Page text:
So we’re falling backwards as a base case. Ordinary people hit on all sides.
And still interest rates are going to keep rising because when all you have is a hammer your problems tend to look a lot like nails. I have every confidence that the BoE understands everything I’ve written above. I also have every confidence that the current executive of the British government doesn’t.
This means that not raising interest rates is impossible for the establishment.
A couple of reasons why
- Politically, the reasoning is the simple (idiotic) version that we’ve just trashed. But the reasoning holds and so there is immense pressure to rein in inflation. Not least because people are (absolutely rightly) very frightened for societies where inflation runs out of control. There is a high tolerance towards suffering if it holds back the kind of political turmoil we saw in the 1930s.
- The bank wants to bring inflation down and believes that by making people poorer it can achieve this end.
Newflash – inflation will fall. Like the sun will come out after a storm. Neither the fall in inflation that will hit next year nor the reappearance of the sun after rain have anything to do with ANY actions taken by people. It may look like raising interest rates works when we look back, but let’s be clear – they will have had negligible impact. As an aside – in 2008 the BoE had a webpage where you could model the impact of changes to the base rate. Here’s a fun fact. It is generally assumed that a change to interest rates takes at least 18months to work its way through the system. Ie, if rates rise today it won’t be until 2024 that you see the real impact. It is the same with inflation The scary headline is today, but trust me, you won’t feel the worst of the impact for another 2 years. Yes. 2 years.
This is why I’m worried and why I’m writing this post now. The worst is very much still to come. It is unlikely that even a competent government who cares about the poor can do anything to help with this crisis. It can, however, make things much worse.
Opinions are divided on how to manage a high inflation environment that leads to recession because it’s been rare and so varied each time. Economists like to think they know the rarefied truth. They do not. (queue gnashing of teeth by amateur economists from across the spectrum with their own takes – they’re all still wrong)
However, one might think that investment in future industries like renewables would make sense. yes it would. But rising interest rates mean that the government can’t afford to be splashy with our cash even if they want to be because they too are paying more to borrow.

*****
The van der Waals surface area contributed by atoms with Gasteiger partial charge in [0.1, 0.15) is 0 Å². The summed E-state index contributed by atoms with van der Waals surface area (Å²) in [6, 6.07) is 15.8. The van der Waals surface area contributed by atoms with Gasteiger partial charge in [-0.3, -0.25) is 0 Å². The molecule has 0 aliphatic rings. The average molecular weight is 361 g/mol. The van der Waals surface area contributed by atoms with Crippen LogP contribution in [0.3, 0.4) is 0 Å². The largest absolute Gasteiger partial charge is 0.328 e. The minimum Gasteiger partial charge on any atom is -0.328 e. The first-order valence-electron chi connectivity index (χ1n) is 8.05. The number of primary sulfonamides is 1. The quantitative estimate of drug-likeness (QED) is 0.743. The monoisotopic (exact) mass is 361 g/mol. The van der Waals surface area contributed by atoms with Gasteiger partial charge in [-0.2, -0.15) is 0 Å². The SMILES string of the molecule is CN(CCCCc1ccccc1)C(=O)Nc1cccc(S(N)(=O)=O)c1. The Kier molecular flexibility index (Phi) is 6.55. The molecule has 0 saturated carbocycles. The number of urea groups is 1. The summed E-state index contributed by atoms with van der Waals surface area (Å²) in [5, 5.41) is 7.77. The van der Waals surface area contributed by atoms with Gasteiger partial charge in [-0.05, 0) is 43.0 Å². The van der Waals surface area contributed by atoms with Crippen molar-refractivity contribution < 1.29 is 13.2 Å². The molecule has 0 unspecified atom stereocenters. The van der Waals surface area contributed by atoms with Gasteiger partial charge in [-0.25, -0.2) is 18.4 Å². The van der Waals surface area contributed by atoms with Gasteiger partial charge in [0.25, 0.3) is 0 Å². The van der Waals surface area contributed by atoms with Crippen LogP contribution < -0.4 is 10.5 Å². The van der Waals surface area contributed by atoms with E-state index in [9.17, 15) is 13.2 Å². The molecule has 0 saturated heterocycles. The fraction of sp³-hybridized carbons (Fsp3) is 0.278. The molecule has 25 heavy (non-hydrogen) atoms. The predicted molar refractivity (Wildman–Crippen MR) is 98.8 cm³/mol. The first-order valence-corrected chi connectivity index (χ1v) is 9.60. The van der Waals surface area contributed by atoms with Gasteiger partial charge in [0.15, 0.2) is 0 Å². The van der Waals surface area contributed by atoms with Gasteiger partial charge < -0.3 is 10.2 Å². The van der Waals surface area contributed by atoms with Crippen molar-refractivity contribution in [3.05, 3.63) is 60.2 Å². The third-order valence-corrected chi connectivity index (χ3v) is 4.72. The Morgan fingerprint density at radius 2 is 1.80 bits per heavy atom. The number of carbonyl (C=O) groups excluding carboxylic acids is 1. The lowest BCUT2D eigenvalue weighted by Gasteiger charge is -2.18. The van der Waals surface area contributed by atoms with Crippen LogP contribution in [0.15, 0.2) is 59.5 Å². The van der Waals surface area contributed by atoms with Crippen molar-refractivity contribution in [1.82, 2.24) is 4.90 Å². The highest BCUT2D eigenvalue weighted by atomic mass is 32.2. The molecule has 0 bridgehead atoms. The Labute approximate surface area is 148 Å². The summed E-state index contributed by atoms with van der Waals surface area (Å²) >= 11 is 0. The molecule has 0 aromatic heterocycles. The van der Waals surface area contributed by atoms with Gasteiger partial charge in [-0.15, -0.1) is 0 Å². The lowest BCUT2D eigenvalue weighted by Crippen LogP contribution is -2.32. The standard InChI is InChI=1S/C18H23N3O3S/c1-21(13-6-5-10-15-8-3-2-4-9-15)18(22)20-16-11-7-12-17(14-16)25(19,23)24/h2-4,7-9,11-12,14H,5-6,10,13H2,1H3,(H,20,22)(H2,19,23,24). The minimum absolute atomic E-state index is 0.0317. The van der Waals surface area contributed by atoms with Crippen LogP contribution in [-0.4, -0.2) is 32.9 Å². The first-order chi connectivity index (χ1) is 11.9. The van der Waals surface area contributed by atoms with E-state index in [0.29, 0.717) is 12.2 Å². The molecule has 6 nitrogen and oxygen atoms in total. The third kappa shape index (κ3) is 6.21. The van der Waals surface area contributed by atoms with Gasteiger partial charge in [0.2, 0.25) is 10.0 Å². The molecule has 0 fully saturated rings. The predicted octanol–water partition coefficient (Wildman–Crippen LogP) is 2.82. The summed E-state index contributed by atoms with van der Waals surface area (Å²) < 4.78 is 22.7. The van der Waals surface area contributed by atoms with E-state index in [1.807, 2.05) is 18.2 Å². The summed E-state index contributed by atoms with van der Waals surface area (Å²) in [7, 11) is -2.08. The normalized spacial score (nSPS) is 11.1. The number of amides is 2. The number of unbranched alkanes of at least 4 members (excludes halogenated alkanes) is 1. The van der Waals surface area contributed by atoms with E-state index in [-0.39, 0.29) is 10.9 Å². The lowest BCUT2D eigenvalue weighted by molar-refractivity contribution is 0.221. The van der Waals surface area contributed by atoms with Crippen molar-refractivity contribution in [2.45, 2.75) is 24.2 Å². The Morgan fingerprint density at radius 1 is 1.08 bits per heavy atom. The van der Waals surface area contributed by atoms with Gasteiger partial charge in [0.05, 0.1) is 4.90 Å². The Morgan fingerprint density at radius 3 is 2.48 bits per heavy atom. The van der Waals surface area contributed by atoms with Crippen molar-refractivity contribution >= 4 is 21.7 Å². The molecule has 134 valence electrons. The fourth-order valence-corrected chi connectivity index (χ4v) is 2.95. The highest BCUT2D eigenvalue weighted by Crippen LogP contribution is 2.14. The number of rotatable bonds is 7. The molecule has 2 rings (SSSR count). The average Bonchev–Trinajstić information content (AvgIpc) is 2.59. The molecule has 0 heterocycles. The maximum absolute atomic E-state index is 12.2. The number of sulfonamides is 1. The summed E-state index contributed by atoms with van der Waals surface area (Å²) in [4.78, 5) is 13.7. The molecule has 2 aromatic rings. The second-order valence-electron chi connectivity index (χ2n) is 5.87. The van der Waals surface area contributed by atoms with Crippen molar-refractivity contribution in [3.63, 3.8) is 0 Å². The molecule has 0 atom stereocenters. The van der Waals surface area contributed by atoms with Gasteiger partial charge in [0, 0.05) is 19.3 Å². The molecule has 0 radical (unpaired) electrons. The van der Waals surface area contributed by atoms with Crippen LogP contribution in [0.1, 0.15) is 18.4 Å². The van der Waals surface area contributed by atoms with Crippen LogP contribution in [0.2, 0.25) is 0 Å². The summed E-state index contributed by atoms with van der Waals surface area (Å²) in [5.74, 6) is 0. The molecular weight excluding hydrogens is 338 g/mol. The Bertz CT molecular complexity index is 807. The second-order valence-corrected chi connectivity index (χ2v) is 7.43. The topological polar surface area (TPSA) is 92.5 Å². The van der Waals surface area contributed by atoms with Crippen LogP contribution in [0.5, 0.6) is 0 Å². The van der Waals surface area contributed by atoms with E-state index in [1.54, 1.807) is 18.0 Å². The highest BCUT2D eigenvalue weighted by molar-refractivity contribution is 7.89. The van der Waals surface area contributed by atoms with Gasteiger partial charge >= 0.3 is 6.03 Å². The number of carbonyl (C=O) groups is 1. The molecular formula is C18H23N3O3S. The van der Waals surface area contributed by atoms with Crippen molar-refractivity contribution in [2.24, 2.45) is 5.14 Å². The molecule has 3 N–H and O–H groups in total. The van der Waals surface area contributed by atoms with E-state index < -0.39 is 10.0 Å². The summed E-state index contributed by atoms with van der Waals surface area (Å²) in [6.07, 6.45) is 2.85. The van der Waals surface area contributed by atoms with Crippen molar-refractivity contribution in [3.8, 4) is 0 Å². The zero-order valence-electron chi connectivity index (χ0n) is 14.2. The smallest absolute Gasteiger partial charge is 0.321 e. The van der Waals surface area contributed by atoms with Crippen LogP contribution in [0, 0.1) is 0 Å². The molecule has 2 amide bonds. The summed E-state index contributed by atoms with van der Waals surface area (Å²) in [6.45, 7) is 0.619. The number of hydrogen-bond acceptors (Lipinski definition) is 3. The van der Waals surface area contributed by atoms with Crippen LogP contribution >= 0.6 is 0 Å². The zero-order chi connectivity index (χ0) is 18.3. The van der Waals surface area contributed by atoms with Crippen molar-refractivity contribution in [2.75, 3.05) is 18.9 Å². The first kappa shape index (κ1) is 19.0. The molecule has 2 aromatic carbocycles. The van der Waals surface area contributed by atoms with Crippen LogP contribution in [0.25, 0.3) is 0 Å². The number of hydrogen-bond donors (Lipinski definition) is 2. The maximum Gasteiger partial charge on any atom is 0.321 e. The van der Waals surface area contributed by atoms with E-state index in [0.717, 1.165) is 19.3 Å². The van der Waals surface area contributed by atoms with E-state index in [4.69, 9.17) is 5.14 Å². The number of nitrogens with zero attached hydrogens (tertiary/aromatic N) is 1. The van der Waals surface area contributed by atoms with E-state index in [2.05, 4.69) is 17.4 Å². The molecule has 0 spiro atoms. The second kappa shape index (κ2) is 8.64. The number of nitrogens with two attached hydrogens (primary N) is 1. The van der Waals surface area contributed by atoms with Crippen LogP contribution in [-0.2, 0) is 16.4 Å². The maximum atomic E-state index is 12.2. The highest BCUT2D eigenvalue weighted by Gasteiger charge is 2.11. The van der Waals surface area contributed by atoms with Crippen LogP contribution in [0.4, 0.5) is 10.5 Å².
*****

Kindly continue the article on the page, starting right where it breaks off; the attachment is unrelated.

You could say that we hold off on raising rates. Except we can’t because central banks across the world are doing exactly the same as the BoE. There’s a complex relationship between exchange rates, currencies and what we call the risk free rates (basically the government cost of borrowing) of each of those currencies . If we leave our interest rate low while others raise theirs then guess what…yep, our currency depreciates relative to others and we get…inflation!!!
So we’re left with mitigation. Both at a societal level but also at a personal level.
So here’s my thoughts on that because this is the most important thing. None of the below is easy and none of it is necessarily going to fix anything but it may well help and I hope it doesn’t come to it but I know I’ve just refreshed by monthly budget and the changes in energy costs really frightened me.
- Create a monthly budget. Be really honest and look at what you’re spending your money on and figure out how much buffer you’ve got. This is just general good practice but right now it might be the difference between entering into debt and not. There are lots of good websites that offer FREE budgeting software if the idea of doing it yourself is too hard. Even the government has one.
- Where it’s a case of disposable income being mashed then look at turning down your boiler or radiators by a couple of degrees, about being fanatical about lights and turning off monitors and tvs and pcs at night.
- Where you can’t afford to live the lifestyle you have now (and I’m sorry if this is a euphemism for not being able to afford heating and lighting and food). Start talking to service suppliers, think about what can be binned (like TV subscriptions and gyms and, and, and.). Where that’s not enough start thinking more drastically about talking to landlords, electricity/gas suppliers about payment plans.
- Follow people like Martin Lewis and Jack Munroe on twitter and at their actual sites. Money Saving Expert was once a gimmick. Right now it’s essential reading.
- Think about how, for food and other items, you can club together with others to buy in bulk. For many people buying in bulk alone is out of the question, but we can do it as a team.
- Savings often go out of the window at times like this but please, save. Save to pay for bills, save for emergencies, because as sure as we don’t they’re going to come along and kick us up the arse anyway.
I am ALWAYS happy to help think through what you can do and I hope the above has been even a little useful. As a I started – there are many who are better at this than me – but right now I’m so nervous about what’s to come I wanted to say something no matter if it only helps one person.